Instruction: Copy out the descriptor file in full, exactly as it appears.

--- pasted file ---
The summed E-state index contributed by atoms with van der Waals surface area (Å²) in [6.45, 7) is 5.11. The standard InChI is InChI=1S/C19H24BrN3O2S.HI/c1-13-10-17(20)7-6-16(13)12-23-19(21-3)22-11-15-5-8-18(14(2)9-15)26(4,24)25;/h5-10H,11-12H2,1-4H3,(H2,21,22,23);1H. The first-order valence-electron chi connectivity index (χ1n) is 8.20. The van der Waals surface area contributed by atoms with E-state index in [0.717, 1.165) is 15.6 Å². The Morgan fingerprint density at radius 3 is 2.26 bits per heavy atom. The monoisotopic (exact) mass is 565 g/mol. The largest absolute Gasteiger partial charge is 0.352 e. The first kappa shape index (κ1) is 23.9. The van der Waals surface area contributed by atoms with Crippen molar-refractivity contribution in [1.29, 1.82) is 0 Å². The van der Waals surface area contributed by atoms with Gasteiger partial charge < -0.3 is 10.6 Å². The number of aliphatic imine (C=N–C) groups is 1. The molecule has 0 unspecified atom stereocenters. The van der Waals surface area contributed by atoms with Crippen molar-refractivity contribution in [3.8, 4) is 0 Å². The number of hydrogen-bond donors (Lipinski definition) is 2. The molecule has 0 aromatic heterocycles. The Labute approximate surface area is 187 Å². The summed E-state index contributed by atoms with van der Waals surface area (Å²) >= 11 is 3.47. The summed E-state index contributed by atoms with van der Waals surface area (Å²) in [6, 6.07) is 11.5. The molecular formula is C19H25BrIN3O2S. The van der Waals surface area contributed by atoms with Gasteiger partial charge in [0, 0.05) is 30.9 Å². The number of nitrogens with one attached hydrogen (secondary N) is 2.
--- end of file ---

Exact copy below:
The summed E-state index contributed by atoms with van der Waals surface area (Å²) in [6.45, 7) is 5.11. The standard InChI is InChI=1S/C19H24BrN3O2S.HI/c1-13-10-17(20)7-6-16(13)12-23-19(21-3)22-11-15-5-8-18(14(2)9-15)26(4,24)25;/h5-10H,11-12H2,1-4H3,(H2,21,22,23);1H. The first-order valence-electron chi connectivity index (χ1n) is 8.20. The van der Waals surface area contributed by atoms with E-state index in [0.717, 1.165) is 15.6 Å². The Morgan fingerprint density at radius 3 is 2.26 bits per heavy atom. The monoisotopic (exact) mass is 565 g/mol. The largest absolute Gasteiger partial charge is 0.352 e. The first kappa shape index (κ1) is 23.9. The van der Waals surface area contributed by atoms with Crippen molar-refractivity contribution in [1.29, 1.82) is 0 Å². The van der Waals surface area contributed by atoms with Gasteiger partial charge < -0.3 is 10.6 Å². The number of aliphatic imine (C=N–C) groups is 1. The molecule has 0 unspecified atom stereocenters. The van der Waals surface area contributed by atoms with Crippen molar-refractivity contribution in [3.8, 4) is 0 Å². The number of hydrogen-bond donors (Lipinski definition) is 2. The molecule has 0 aromatic heterocycles. The Labute approximate surface area is 187 Å². The summed E-state index contributed by atoms with van der Waals surface area (Å²) >= 11 is 3.47. The summed E-state index contributed by atoms with van der Waals surface area (Å²) in [6, 6.07) is 11.5. The molecular formula is C19H25BrIN3O2S. The van der Waals surface area contributed by atoms with Gasteiger partial charge in [0, 0.05) is 30.9 Å². The number of nitrogens with one attached hydrogen (secondary N) is 2.